“The world is a book, and those who don’t travel read only one page.”
I’m not sure who coined these words, but I believe them.
“I don’t know if I can handle this trip alone at my age without my daughter or someone to accompany me.”
These words definitely came from me in the run-up to a recent European adventure.
Last month I started at McGhee-Tyson for a trek that included a few days alone in Switzerland followed by a week-long Rhine cruise to Amsterdam. There I was joined by my daughter Alice, my frequent and incomparable guide.
My mantra: Just get me on the ship and I’ll be fine.
I landed early Wednesday morning in Zurich, Switzerland, braced for testing and confusion. There was neither one nor the other. In 25 minutes I was already on the train to Interlaken. I even had a bag, unlike my trip to Paris in 2019 when my bag was delivered to Jacksonville.
Saturday afternoon I boarded a ship in Basel, Switzerland. One more copy.
We will skip the day route. Let’s just say that in 17 days I read several interesting pages in the book of the world.
This was my fourth trip to Europe, the first on my own. And my first cruise of any kind. Ship? Imagine a floating four-deck line, thin and long, too long to fit in the Neyland stadium.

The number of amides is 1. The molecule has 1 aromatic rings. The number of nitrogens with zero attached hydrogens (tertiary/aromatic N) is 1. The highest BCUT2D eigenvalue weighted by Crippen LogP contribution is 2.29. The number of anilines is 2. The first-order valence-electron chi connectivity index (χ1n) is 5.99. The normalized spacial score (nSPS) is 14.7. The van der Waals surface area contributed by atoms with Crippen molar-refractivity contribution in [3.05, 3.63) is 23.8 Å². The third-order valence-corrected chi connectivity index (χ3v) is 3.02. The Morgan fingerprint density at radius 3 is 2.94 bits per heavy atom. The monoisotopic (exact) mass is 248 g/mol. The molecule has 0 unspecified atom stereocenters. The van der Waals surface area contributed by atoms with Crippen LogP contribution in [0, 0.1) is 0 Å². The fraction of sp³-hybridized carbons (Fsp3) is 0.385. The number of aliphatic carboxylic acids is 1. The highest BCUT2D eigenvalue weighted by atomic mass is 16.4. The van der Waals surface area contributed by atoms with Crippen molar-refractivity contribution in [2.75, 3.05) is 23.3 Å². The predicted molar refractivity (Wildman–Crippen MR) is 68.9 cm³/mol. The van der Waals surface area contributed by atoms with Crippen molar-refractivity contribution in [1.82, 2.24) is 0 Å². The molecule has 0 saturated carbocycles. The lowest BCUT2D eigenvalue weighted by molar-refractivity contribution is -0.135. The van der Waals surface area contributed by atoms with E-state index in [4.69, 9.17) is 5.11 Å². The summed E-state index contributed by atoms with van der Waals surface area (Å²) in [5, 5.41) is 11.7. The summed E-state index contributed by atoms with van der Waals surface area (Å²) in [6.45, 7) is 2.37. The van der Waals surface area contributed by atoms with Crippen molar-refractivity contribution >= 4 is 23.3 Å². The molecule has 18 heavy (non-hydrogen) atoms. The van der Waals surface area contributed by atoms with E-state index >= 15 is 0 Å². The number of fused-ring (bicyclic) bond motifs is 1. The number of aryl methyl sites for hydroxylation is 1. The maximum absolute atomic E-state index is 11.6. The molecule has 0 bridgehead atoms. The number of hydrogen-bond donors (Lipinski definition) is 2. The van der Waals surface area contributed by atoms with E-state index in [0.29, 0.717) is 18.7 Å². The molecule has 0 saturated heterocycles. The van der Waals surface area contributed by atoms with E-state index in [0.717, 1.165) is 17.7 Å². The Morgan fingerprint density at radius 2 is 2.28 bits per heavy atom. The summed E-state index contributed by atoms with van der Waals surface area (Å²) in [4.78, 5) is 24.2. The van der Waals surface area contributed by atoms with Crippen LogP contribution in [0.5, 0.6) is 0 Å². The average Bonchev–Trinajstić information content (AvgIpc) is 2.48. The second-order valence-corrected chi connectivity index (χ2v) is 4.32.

The capacity was 166 passengers and we only had 60. COVID is still holding back the river cruise industry. However, good for us. It made our trip more comfortable. We were mostly Americans, with a few British and Scottish.
Not everything was floating. I have traveled by plane, train, bike (three countries), car (Uber), one mountainside cable car in Switzerland, and even a cable car gondola in Koblenz, Germany.
I gave up on skydiving, a popular activity in Interlaken.
The food was wonderful, four course dinners on the ship. My daughter booked exceptional places for dinner in Amsterdam. However, the culinary highlight was the simple sausages and cabbage with mustard, a brewery lunch in Germany.
We visited wineries in Germany (good white wines) and France (good white and red wines). The beer was impressive everywhere except for a $14 American pint at O’Hare airport on the way home.
The biggest danger was bicycles in Amsterdam. There are tens of thousands of them. Keep your head on the ball. Biggest surprise: Hooter’s in Interlaken (pop. 5,500).
Travel Tip: A Visa card is suitable for just about everything. But a couple of times I needed change in euros to pay to pee.
This trip was a refreshing reminder that, for better or worse, the American way is not the only one. I wish we had European trains and public transport – and bike lanes. Outdoor cafe options have improved here in the States, but it’s a staple of relaxing life there.
When it comes to relaxation, do as the locals do. Alice and I often chuckled and described situations as “not at all urgent”.
I visited two cities – Rotterdam in the Netherlands and Cologne in Germany – which were destroyed by bombs during World War II. Both…